Widely known as the first modern art movement, Impressionism remains one of the most popular and prevalent forms of art today. While much of the groundbreaking genre was impressively original, Impressionists, like most artists, found inspiration in other forms of art—namely, in Japanese woodblock prints.
Here, we explore the ways in which Ukiyo-e, or “pictures of the floating world,” inspired the Impressionists in terms of content, style, and approach, culminating in a creative and timelessly artistic relationship.
What is Japonisme?
Japonisme is a word used to describe the study of Japanese art and, more specifically, its influence on European works. While the phenomenon is present in a range of movements—including Art Nouveau and Post-Impressionism—it is most closely associated with Impressionism, as artists like Claude Monet and Edgar Degas were particularly inspired by the subject matter, perspective, and composition of Japanese woodblock prints.
History of Japonisme
In 1874, the same year that Impressionism officially emerged with Claude Monet's painting, Impression, Sunrise, French collector and critic Philippe Burty coined the term Japonisme. While, today, the term refers to all Japanese art forms' influence on any art movement, it is usually used to describe woodblock prints' prominent role in Impressionism.
Though Ukiyo-e prints had only recently made their way into Western consciousness a few decades earlier, they were already extraordinarily popular with European artists and art lovers alike. Claude Monet, for example, had amassed an impressive collection of woodblock prints, most of which still hangs in his Giverny home today.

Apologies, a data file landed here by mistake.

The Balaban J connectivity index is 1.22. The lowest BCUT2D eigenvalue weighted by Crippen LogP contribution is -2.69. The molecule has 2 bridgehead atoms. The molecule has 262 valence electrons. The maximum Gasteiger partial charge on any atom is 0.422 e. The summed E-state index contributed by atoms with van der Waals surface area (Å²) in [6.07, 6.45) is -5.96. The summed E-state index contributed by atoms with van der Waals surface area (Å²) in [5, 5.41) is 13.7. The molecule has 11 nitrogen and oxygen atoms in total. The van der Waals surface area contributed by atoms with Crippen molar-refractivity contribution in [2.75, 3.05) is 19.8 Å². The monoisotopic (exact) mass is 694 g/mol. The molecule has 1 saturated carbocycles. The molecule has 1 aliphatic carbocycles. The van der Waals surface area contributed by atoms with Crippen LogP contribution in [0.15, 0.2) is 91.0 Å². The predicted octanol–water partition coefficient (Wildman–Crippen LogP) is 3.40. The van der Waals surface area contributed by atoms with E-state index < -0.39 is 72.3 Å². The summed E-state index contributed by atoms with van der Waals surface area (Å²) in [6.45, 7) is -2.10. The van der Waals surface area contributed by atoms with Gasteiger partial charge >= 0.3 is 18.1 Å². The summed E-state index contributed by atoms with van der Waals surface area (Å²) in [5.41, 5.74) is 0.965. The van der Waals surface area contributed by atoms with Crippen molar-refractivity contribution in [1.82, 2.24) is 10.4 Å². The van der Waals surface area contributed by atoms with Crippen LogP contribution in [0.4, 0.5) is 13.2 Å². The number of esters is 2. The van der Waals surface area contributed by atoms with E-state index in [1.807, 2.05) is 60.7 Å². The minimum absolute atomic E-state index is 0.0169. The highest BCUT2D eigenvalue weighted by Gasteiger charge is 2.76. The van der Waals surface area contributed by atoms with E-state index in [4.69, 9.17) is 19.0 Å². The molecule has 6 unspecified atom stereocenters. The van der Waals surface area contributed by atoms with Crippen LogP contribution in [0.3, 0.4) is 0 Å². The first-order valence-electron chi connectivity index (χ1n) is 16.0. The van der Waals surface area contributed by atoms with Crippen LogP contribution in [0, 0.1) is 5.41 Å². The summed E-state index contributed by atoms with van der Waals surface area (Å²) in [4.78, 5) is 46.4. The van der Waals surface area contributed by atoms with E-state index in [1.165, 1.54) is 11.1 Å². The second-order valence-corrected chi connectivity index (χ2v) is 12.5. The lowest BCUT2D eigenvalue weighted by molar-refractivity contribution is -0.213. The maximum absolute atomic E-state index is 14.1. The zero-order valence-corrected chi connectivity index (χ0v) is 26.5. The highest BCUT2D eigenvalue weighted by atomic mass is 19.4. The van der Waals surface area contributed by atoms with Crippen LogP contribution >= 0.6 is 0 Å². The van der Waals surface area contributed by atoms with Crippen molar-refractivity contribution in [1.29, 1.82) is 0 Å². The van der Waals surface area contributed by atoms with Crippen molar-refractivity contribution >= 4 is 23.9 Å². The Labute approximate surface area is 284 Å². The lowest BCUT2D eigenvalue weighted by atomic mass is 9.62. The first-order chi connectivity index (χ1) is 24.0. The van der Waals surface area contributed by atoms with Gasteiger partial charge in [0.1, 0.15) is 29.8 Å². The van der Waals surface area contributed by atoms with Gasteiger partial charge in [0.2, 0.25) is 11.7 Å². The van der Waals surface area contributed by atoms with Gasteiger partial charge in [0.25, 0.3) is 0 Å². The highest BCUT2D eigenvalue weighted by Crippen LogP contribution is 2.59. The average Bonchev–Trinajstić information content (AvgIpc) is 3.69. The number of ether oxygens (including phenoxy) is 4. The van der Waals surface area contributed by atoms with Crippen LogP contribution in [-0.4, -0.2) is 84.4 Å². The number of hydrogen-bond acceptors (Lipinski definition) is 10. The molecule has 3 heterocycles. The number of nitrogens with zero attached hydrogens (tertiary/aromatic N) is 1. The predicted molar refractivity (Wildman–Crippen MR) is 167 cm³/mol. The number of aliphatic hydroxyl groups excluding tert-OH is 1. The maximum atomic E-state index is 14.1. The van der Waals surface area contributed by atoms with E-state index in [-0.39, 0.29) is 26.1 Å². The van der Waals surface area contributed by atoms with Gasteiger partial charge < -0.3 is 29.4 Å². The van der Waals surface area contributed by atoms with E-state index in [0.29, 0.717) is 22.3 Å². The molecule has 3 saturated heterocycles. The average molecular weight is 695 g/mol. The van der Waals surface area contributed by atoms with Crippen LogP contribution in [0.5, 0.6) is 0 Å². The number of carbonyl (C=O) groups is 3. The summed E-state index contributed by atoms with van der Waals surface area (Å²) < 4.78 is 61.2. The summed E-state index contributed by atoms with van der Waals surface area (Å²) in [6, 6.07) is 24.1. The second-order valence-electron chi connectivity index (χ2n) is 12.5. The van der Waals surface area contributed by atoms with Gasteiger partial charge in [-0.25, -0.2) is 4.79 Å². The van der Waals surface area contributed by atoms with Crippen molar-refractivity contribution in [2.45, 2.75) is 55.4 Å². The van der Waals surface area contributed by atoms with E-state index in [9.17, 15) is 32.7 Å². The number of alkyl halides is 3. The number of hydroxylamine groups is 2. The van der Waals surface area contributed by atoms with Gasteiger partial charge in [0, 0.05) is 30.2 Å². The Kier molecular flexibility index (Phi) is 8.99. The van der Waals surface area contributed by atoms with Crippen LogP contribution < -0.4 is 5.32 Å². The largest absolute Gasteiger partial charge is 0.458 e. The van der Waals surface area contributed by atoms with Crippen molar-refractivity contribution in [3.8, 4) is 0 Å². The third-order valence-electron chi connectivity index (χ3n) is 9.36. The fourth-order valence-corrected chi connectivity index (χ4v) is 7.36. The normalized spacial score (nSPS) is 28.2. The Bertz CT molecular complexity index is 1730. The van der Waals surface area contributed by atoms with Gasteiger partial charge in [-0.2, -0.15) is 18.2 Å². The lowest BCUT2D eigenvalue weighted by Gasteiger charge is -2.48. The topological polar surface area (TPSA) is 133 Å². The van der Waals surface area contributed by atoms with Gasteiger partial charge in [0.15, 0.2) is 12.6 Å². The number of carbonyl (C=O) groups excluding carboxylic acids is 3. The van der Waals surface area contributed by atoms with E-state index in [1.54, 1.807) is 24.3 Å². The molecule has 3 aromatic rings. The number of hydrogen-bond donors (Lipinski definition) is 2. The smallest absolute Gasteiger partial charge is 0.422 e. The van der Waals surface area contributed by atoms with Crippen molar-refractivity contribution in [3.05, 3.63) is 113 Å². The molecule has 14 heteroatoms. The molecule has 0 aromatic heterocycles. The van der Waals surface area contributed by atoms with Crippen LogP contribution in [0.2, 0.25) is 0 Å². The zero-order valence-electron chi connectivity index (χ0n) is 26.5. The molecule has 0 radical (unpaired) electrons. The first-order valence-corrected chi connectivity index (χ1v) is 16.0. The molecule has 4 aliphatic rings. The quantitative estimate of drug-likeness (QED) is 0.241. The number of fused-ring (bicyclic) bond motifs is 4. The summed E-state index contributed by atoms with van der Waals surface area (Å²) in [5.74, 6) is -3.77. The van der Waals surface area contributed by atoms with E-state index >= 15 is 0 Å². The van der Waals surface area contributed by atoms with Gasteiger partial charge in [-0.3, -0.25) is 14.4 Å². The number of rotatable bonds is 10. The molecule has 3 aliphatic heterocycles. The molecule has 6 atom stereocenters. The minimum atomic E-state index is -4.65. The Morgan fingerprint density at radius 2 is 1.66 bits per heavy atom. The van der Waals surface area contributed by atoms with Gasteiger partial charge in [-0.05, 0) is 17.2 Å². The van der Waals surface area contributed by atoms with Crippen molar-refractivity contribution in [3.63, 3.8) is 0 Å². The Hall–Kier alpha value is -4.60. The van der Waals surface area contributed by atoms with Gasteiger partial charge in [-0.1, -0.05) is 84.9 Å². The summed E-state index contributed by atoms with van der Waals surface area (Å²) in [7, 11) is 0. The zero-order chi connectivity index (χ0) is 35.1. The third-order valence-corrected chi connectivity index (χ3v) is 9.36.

Given their admiration for Ukiyo-e prints, it is no surprise that Impressionist artists incorporated elements of the art form into their own work.
Japanese Influence on Impressionism
Everyday Subject Matter
Impressionist artists are known for their distinctive subject matter, including everyday scenes like depictions of nature and candid portraits. While this approach is quintessentially characteristic of the movement, it actually has roots in Japanese prints.
Tell-tale title aside, Monet's iconic collection of Japanese Bridge depictions clearly references Ukiyo-e scenes of everyday life, while Edgar Degas‘ signature series of women at la toilette is undoubtedly inspired by the voyeuristic depictions of bathing women frequently found in Japanese prints.
In addition to sharing similar subject matter, Impressionist paintings and Japanese woodblock prints also showcase a unique approach to perspective. Often, the viewer's vantage point is from above and positioned at a slight angle.
This allows us to see scenes in their entirety, almost as if they are set on a theatrical stage and we are observing from the audience.
Other examples feature asymmetrical perspectives and strong diagonal lines.
While it seems like employing such a fascinating perspective would result in dimensionality, typically, woodblock prints' compositions are quite flat, with solid planes of color and bold lines taking precedence over realism. Though some Impressionist artists did not follow suit and instead opted for a sense of depth, some, like Mary Cassatt, embraced this aesthetic.
When combined with the similarities in subject matter and like-minded approach to perspective, this fascinating flat aesthetic perfectly captures the distinctive look and feel of Japanese woodblock prints.
Another characteristic of art influenced by Japanese prints is brilliant color. Impressionist artists employed a decorative color palette in their compositions, oftentimes incorporating patterns and prints to enhance the visual appeal.